Super Bowl XX was memorable for many reasons, including that William “Refrigerator” Perry, an overweight defensive tackle, was allowed to score a meaningless late touchdown instead of the late, great Walter Payton, who was playing in his only Super Bowl.
Someday, this Mississippian might forgive Chicago Bears coach Mike Ditka for that decision. Not this day. Not this year. Probably not this lifetime.
But Super Bowl XX, in which the Chicago Bears shattered the New England Patriots 46-10, was memorable for another puzzling call that involved another Mississippian. Last week, on the day Leslie Frazier entered the Mississippi Sports Hall of Fame, he remembered the call.
First, some background: Frazier, a soft-spoken gentleman from Columbus and Alcorn State, was a star cornerback on what many consider the best defense in football history. Buddy Ryan’s famous “46 defense” depended on his cornerbacks’ ability to cover the opponents’ wide receivers man-to-man without help from safeties or linebackers. Ryan’s corners were on an island. They got no help. Frazier needed none.
He had led the Bears that season with six interceptions. After being an undrafted free agent out of Alcorn, he was becoming an NFL superstar in his fifth year. He was in the last year of his contract. He was about to make some real money.
Back to the fateful play: The Bears were making short work of the out-manned Patriots. Midway through the second quarter the only question was not about who would win but whether the Patriots quarterbacks would survive. It was ugly
The Bears led the Patriots 20-3. The rout was on. The Bears had just forced another Patriots punt. And then, inexplicably — and to Ryan’s everlasting chagrin — the Bears called for a reverse on the punt return.
Special teams coach Steve Kazor called it. Ditka signed off on it. The play called for the regular punt returner, Keith Ortega, to reverse the ball to Frazier. It was a complete and utter disaster. First, Ortega called for a fair catch, which he wasn’t supposed to do. Then, Ortega took off running to his right and handed the ball to Frazier running the other way.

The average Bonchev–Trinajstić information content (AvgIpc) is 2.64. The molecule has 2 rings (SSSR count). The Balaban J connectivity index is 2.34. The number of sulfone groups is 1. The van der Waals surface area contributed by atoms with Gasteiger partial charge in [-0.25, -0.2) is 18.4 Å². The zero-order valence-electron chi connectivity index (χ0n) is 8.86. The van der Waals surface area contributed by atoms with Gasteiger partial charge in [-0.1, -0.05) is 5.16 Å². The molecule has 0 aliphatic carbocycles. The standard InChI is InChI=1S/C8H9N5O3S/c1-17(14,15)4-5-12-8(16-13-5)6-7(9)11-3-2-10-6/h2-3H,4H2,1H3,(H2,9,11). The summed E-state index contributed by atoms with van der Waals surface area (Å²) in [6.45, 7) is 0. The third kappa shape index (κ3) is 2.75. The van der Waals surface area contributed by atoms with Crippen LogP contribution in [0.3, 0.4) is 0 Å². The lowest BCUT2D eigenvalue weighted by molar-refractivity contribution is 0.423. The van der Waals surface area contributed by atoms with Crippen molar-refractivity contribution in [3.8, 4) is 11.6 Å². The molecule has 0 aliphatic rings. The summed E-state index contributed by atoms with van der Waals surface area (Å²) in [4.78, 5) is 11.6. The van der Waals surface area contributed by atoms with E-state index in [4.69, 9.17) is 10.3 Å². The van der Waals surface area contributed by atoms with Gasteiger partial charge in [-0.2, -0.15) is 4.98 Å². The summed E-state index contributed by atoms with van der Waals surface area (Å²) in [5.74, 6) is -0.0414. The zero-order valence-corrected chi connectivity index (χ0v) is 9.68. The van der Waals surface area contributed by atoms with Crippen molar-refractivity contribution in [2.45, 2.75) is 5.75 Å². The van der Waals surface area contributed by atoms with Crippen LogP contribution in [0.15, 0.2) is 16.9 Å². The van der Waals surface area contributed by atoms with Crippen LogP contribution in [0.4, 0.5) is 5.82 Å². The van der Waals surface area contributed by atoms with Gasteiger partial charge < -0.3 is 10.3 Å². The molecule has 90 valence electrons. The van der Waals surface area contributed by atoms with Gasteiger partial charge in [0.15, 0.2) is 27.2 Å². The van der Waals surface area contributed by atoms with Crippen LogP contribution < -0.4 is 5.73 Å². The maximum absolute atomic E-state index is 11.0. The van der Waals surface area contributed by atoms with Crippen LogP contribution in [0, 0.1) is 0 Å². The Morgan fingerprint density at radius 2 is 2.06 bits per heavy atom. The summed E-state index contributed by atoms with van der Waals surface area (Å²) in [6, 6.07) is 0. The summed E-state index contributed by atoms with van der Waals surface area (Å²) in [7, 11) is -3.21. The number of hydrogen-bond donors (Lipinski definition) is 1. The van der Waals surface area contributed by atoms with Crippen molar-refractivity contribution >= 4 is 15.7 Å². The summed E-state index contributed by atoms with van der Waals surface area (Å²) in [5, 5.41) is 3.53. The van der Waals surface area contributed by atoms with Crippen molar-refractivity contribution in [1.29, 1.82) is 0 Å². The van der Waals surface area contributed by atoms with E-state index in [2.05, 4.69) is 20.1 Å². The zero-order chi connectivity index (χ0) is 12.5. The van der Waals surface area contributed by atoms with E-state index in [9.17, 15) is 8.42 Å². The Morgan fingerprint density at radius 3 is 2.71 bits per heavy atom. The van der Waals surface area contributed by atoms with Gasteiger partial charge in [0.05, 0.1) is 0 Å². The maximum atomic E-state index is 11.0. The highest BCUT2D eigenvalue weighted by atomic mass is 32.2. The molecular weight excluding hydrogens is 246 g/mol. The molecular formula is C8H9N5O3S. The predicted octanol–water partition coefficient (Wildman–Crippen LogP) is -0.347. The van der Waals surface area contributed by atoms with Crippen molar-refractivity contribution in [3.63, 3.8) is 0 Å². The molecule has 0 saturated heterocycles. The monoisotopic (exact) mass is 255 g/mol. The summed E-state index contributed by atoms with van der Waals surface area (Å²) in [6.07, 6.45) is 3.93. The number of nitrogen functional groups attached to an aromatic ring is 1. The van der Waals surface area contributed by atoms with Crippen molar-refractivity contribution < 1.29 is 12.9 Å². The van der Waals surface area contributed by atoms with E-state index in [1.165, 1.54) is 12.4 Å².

“We had practiced the play every week all season long,” Frazier said. “I kept telling the coaches, if you ever call it, I’m gonna score. I was so excited they had finally called it.”
The Patriots were not fooled. There was little running room. When Frazier planted his left leg to cut up field, his left knee just pretty much exploded. He went down, the ball came out and the Patriots recovered.
Frazier stayed down for a long time while trainers worked on his knee. Teammates Mike Singletary and Gary Fencik knelt beside him and tried to encourage him.
On the sidelines, Ryan fumed.
“I damned near killed the special teams coach,” he later said.
Frazier said every time he sees Kazor, Kazor apologizes for the call.
“Don’t apologize to me,” Frazier says he tells him. “I wanted you to call it.”
The team doctor warned Frazier that he believed Frazier had suffered a torn anterior cruciate ligament.
“I just didn’t believe it,” Frazier said. “I thought I would be back in that game. I had no idea it was that bad.”
It wasn’t just bad. It was career-ending. It wouldn’t be now. It was in 1986.
Frazier had surgery the next week. He rehabbed it for 18 months, tried to come back but just couldn’t pass the physical.
He was 27 years old, out of a job.
Said Frazier, “God had a different plan for me.”
Frazier had never thought about coaching before, but little Trinity College, an NAIA school near Chicago, was launching a football program and offered the head coaching job to Frazier. He took it and spent nine successful seasons there, winning two league championships. From there, he moved to the University of Illinois as an assistant coach and then into the NFL ranks.
He has coached in Philadelphia, Cincinnati, Indianapolis (he was the assistant head coach when the 2006 Colts beat the Bears in the Super Bowl), Minnesota (where he was for three seasons the head coach), Tampa Bay and Baltimore. Now, he’s the defensive coordinator of the Buffalo Bills, still using, he says, the lessons he learned when he played for the legendary Marino Casem at Alcorn.
Casem, 83, was in Jackson for Frazier’s induction into the MSHOF. No, Casem said, he has not been surprised by Frazier’s success in the NFL
Of Frazier, Casem said, “He’s smart, he’s hard-working, he’s just a solid guy.”
And he is now, as is Casem, a Hall of Famer.
Rick Cleveland is a Jackson-based syndicated columnist. His email address is email@example.com.